The Story of (Joseph) Edward Rivett – 1851-1937
Edward Rivett was the founder of the Rivett Lathe & Grinder Inc., located in Brighton (another area of Boston), Massachusetts. He is our legacy and founder for the oldest part of Dynex/Rivett Inc.’s history. His ideals, including a belief in hard work, trying to be the best at whatever you do, and a continual yearning for creating something greater in life, has continued to live on at Dynex. He is inspirational and a huge part of the success our company has attained over the last 137 years.
Mr. Rivett was born on January 5, 1851, in L’Assomption, Province of Quebec, Canada, and was the son of Antoine and Elise (Marsolais) Rivett. There is evidence that during his earlier period in life that he sang in a church choir.
Edward had only a common school education, and in 1865 at the age of 14, he went to work in a cotton mill in Manville, Rhode Island where he learned to “fix looms,” and also to do some weaving. There, he saved his money, bought a boat and seine (fishing net), and on the Providence River tried fishing for a living, but he was not then the skillful fisherman he later became in life.
In the following year he also worked in a cotton mill in Holyoke, Massachusetts, then shortly after this he moved to Worcester, and then to Lynn, Massachusetts where over the next two years he thoroughly learned shoe manufacturing.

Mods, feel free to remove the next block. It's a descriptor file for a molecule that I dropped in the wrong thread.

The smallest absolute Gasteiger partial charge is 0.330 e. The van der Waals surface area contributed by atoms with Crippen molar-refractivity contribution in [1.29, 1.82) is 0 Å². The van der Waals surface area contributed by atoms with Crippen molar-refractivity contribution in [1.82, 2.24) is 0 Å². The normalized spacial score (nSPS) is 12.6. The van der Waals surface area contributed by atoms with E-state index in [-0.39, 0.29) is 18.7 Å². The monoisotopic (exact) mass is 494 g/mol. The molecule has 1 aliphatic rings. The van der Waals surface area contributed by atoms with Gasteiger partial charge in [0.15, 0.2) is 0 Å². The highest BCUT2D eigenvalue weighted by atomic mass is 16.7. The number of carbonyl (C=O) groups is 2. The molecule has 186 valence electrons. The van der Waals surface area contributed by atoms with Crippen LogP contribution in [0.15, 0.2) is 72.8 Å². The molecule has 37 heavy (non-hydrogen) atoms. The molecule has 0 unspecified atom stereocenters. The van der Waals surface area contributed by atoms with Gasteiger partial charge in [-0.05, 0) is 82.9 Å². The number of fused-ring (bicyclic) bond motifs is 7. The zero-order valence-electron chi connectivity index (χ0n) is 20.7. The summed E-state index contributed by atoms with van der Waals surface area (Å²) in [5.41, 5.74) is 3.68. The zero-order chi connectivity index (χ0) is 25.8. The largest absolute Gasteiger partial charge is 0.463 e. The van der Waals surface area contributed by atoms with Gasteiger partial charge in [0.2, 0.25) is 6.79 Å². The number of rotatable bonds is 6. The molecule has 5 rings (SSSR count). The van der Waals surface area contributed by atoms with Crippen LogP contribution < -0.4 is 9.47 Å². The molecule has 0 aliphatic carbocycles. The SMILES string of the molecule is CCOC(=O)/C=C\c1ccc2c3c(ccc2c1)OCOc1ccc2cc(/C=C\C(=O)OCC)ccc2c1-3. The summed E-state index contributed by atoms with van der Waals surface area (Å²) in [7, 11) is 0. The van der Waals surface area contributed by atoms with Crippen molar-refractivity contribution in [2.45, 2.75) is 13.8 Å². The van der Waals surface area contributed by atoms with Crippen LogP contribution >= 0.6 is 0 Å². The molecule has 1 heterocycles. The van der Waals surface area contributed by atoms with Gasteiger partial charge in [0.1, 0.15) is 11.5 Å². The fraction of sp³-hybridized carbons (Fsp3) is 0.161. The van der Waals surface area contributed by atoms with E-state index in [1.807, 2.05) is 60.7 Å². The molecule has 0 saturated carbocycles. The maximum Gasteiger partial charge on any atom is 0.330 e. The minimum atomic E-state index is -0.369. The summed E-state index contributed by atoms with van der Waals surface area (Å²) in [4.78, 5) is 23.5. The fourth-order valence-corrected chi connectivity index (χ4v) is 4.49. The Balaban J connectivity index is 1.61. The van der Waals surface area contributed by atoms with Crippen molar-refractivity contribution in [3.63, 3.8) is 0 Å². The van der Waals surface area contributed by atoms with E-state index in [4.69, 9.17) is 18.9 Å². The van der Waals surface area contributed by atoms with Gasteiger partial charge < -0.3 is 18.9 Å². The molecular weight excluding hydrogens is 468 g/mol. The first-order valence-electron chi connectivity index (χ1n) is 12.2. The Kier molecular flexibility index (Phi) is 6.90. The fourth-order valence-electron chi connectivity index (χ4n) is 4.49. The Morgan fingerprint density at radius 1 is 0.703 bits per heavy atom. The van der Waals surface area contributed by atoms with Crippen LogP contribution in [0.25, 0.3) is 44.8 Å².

While living in this area, a “fandango” or Ferris wheel attracted him as an investment. Unfortunately, he emerged from this venture short of his money and a part of one finger.
Edward then felt the call of the sunny South, and went to Baton Rouge, Louisiana, where he spent two years as night overseer (security guard) in a textile factory.
In 1871, at the age of 20, Mr. Rivett was employed by the New York Watch Company at its factory in Springfield, Massachusetts, and this started him on what he made his lifework.
Edward went to Boston in 1872, where he joined C. A. W. Crosby, a watchmaker and jeweler. While working there, Mr. Rivett invented a number of watchmakers’ tools and lathes. During his early days with Mr. Crosby, Edward had his first experience in the buying of diamonds, in which he became an expert, and if you ever want a good one, you got him to pick it out for you.
In 1884, Mr. Rivett decided to go into the business of manufacturing watchmakers’ tools and lathes with Mr. Crosby as silent partner.